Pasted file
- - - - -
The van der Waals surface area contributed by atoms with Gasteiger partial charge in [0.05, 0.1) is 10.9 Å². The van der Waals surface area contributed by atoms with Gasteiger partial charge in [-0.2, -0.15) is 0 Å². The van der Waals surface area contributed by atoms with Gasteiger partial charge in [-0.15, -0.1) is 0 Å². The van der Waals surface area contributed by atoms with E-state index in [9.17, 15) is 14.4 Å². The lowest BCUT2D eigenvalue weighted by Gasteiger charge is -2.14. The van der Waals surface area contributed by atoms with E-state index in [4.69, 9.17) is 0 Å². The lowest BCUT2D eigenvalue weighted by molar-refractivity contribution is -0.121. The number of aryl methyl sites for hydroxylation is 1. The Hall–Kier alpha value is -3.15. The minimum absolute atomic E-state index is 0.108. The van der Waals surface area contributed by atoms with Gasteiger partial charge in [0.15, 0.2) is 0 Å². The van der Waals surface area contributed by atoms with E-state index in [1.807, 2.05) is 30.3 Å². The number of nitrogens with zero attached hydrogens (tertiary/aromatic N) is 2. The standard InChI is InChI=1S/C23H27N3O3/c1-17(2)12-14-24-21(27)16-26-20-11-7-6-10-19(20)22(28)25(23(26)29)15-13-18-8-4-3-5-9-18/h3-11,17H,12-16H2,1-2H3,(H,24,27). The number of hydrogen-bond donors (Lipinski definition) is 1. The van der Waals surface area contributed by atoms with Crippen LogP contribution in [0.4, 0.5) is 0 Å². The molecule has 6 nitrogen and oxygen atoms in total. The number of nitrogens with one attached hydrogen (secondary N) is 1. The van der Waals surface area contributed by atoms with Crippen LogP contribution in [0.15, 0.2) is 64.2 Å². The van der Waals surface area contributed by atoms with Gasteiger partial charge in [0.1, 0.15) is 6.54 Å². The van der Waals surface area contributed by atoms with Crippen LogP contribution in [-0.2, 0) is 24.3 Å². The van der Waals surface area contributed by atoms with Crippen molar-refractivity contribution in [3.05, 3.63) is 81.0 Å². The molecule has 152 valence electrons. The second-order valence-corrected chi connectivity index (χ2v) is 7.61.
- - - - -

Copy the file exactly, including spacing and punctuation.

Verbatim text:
The van der Waals surface area contributed by atoms with Gasteiger partial charge in [0.05, 0.1) is 10.9 Å². The van der Waals surface area contributed by atoms with Gasteiger partial charge in [-0.2, -0.15) is 0 Å². The van der Waals surface area contributed by atoms with Gasteiger partial charge in [-0.15, -0.1) is 0 Å². The van der Waals surface area contributed by atoms with E-state index in [9.17, 15) is 14.4 Å². The lowest BCUT2D eigenvalue weighted by Gasteiger charge is -2.14. The van der Waals surface area contributed by atoms with E-state index in [4.69, 9.17) is 0 Å². The lowest BCUT2D eigenvalue weighted by molar-refractivity contribution is -0.121. The number of aryl methyl sites for hydroxylation is 1. The Hall–Kier alpha value is -3.15. The minimum absolute atomic E-state index is 0.108. The van der Waals surface area contributed by atoms with Gasteiger partial charge in [0.15, 0.2) is 0 Å². The van der Waals surface area contributed by atoms with E-state index in [1.807, 2.05) is 30.3 Å². The number of nitrogens with zero attached hydrogens (tertiary/aromatic N) is 2. The standard InChI is InChI=1S/C23H27N3O3/c1-17(2)12-14-24-21(27)16-26-20-11-7-6-10-19(20)22(28)25(23(26)29)15-13-18-8-4-3-5-9-18/h3-11,17H,12-16H2,1-2H3,(H,24,27). The number of hydrogen-bond donors (Lipinski definition) is 1. The van der Waals surface area contributed by atoms with Crippen LogP contribution in [0.4, 0.5) is 0 Å². The molecule has 6 nitrogen and oxygen atoms in total. The number of nitrogens with one attached hydrogen (secondary N) is 1. The van der Waals surface area contributed by atoms with Crippen LogP contribution in [0.15, 0.2) is 64.2 Å². The van der Waals surface area contributed by atoms with Gasteiger partial charge in [0.1, 0.15) is 6.54 Å². The van der Waals surface area contributed by atoms with Crippen LogP contribution in [-0.2, 0) is 24.3 Å². The van der Waals surface area contributed by atoms with Crippen molar-refractivity contribution in [3.05, 3.63) is 81.0 Å². The molecule has 152 valence electrons. The second-order valence-corrected chi connectivity index (χ2v) is 7.61.